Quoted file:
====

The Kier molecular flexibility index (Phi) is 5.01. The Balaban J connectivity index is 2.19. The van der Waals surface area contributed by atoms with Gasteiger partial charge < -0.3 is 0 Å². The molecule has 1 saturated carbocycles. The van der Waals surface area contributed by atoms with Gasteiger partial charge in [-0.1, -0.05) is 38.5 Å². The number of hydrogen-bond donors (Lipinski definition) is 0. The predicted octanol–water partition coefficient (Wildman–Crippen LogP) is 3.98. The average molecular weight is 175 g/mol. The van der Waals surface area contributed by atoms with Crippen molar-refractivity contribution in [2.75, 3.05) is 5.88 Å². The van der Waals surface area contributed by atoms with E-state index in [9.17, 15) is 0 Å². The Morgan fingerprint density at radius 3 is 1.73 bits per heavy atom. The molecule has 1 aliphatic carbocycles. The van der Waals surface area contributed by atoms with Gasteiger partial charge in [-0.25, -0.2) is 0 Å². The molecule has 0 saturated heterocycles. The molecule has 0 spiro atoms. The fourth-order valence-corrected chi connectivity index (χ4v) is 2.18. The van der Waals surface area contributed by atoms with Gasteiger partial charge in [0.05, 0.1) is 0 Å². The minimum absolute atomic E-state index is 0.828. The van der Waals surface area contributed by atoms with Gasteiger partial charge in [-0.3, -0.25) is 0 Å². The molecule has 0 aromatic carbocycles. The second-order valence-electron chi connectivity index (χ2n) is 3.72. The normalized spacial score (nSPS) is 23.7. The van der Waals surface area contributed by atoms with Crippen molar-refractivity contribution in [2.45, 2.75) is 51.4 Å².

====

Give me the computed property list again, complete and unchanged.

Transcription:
The Kier molecular flexibility index (Phi) is 5.01. The Balaban J connectivity index is 2.19. The van der Waals surface area contributed by atoms with Gasteiger partial charge < -0.3 is 0 Å². The molecule has 1 saturated carbocycles. The van der Waals surface area contributed by atoms with Gasteiger partial charge in [-0.1, -0.05) is 38.5 Å². The number of hydrogen-bond donors (Lipinski definition) is 0. The predicted octanol–water partition coefficient (Wildman–Crippen LogP) is 3.98. The average molecular weight is 175 g/mol. The van der Waals surface area contributed by atoms with Crippen molar-refractivity contribution in [2.75, 3.05) is 5.88 Å². The van der Waals surface area contributed by atoms with E-state index in [9.17, 15) is 0 Å². The Morgan fingerprint density at radius 3 is 1.73 bits per heavy atom. The molecule has 1 aliphatic carbocycles. The van der Waals surface area contributed by atoms with Gasteiger partial charge in [-0.25, -0.2) is 0 Å². The molecule has 0 saturated heterocycles. The molecule has 0 spiro atoms. The fourth-order valence-corrected chi connectivity index (χ4v) is 2.18. The van der Waals surface area contributed by atoms with Gasteiger partial charge in [0.05, 0.1) is 0 Å². The minimum absolute atomic E-state index is 0.828. The van der Waals surface area contributed by atoms with Gasteiger partial charge in [-0.3, -0.25) is 0 Å². The molecule has 0 aromatic carbocycles. The second-order valence-electron chi connectivity index (χ2n) is 3.72. The normalized spacial score (nSPS) is 23.7. The van der Waals surface area contributed by atoms with Crippen molar-refractivity contribution in [2.45, 2.75) is 51.4 Å².